• @Philipp Just trying to highlight that unless someone addresses that aspect it could be a problem, and cause similar issues in the future. – Jeff Lambert Feb 9 '18 at 13:42
  • Also, the argument may be a slippery slope, but it is not yet a fallacy. Someone can easily make it one, by proposing some appropriate discriminator to set the media company apart somehow. But without a way to say these questions are on-topic but these aren't, then questions about funding for the hot dog vendor and Nike are just as on-topic as this particular media company. – Jeff Lambert Feb 10 '18 at 10:36
  • Re "how the hotdog vendor down the road stays in business": is a political matter... there's vending licenses, commissaries, perhaps other licenses, public health inspectors, potential lawsuits from unhappy customers, possibly it's a money loser but there to launder a little money, or a front, or a lookout, it might involve petty bribes to keep it going, labor issues, immigration, to say nothing of what's in the dogs... – agc Feb 19 '18 at 3:25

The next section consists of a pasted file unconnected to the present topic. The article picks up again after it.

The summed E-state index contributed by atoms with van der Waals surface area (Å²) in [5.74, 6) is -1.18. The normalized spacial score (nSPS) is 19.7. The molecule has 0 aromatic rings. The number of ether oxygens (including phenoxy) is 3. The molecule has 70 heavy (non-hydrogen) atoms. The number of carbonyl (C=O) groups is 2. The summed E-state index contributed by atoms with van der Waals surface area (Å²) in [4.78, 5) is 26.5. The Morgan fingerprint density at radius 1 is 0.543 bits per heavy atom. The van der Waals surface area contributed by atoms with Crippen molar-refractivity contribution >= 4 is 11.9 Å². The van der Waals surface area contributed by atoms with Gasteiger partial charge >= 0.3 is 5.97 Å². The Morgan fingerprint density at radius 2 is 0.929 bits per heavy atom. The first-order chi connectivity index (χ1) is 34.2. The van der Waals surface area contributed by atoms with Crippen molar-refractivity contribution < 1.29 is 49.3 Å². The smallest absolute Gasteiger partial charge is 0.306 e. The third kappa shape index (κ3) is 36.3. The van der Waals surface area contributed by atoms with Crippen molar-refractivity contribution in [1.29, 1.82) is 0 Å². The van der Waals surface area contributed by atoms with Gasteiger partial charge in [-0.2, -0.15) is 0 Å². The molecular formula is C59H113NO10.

• @agc That's partly my point, anyone can make that same argument and the question about the hot dog vendor's funding to me is uninteresting (the question about getting the licenses and other requirements in different jurisdictions is different). It may help the site graduate faster if we can ask a question about how any private business operates, but I don't think it would improve the quality of content on the site. – Jeff Lambert Feb 19 '18 at 12:01